Monday, November 30, 2009

Watered Down and Twice as Marketable

When did Tinkerbell stop being a bitch? I remember watching Peter Pan, the Disney version of course, and noting even as a kid that Tink was a nasty piece of work. As an adult watching the movie again, I could take it further and realize she was a vain, self-centered, conniving, and mean-spirited fairy. This was not the happy go-lucky make a wish kind of fairy. This was the bite you on the finger kind from Labyrinth.

However, in this day and age of the Disney Princess Marketing Machine, that personality type probably doesn't sell so well. So instead, Tink's been repackaged and redesigned into some plucky little heroine. There are still aspects of the old Tink, and as a writer I'm curious to know how this new Tinkerbell becomes the version we see with Peter Pan... but I have my doubts that Disney will ever tell that story.

Not when they have the Disney Fairy Marketing Machine to consider.

This isn't the first time a character's been rehabilitated to make a buck or appeal to a wider audience. Vampires have been getting this treatment for years, long before they started to sparkle. The George Clooney Batman movie was made primarily to sell toys. Or at least it looked that way, so I hope that was the intent. And there are any number of other examples I could probably think of if I was inclined to do so at the moment.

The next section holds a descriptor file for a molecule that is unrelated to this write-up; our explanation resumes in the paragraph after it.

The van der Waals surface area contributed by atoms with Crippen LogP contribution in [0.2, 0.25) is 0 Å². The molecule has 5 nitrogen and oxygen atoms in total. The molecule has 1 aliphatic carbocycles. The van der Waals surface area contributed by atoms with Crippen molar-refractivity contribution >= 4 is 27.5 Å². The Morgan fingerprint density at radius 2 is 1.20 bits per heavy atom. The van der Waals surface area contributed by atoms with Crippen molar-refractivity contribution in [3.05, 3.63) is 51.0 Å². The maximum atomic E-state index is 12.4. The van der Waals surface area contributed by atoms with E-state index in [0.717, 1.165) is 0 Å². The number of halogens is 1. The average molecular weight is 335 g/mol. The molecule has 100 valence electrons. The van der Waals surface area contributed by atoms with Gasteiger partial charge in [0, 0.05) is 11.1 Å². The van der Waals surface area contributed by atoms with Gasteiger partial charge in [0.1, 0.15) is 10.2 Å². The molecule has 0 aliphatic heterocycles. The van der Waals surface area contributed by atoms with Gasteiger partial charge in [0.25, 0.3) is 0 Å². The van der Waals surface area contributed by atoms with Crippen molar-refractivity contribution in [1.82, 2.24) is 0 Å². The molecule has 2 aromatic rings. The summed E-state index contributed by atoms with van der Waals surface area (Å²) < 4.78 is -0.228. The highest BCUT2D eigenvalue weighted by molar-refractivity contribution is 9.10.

Which I'm not.

Now I can't really fault the House of Mouse, because they've been doing this for years. They built an empire on it, and really, if you watch Steamboat Willie the Mickey Mouse you see there is a far different character from the Mouse my little one watches on Playhouse Disney. Same for Bugs Bunny and the rest of the Looney Tunes. I could probably blame the societal impulse to make everything "wholesome" but the cynic in me says it's probably more just marketing than anything else.

I don't think you could turn the original Tinkerbell into a very marketable franchise. She doesn't exactly espouse the values we want our little girls to emulate, after all. While this requires me to admit I've seen the first Tinkerbell movie - her origin story, naturally - the bad fairy in the film reminded me far more of the original Tink from Peter Pan than the titular character did. In other words, she was vain, self-centered, and self-serving. Naturally she got her comeuppance, because we can't have the villain get away with it in a kid's movie.

In a way I'm disappointed. While the new Tink has been repackaged to teach a couple of different important "moral" points, I think they could have used the old Tink to teach how not to behave. They would have stayed true to the original character - at least in her original Disney manifestation - and I wouldn't have been scratching my head wondering what happened to her.

Plus they could have done tie-ins with that old Elton John song. ... Though on second thought, that probably wouldn't go over very well with the parents.

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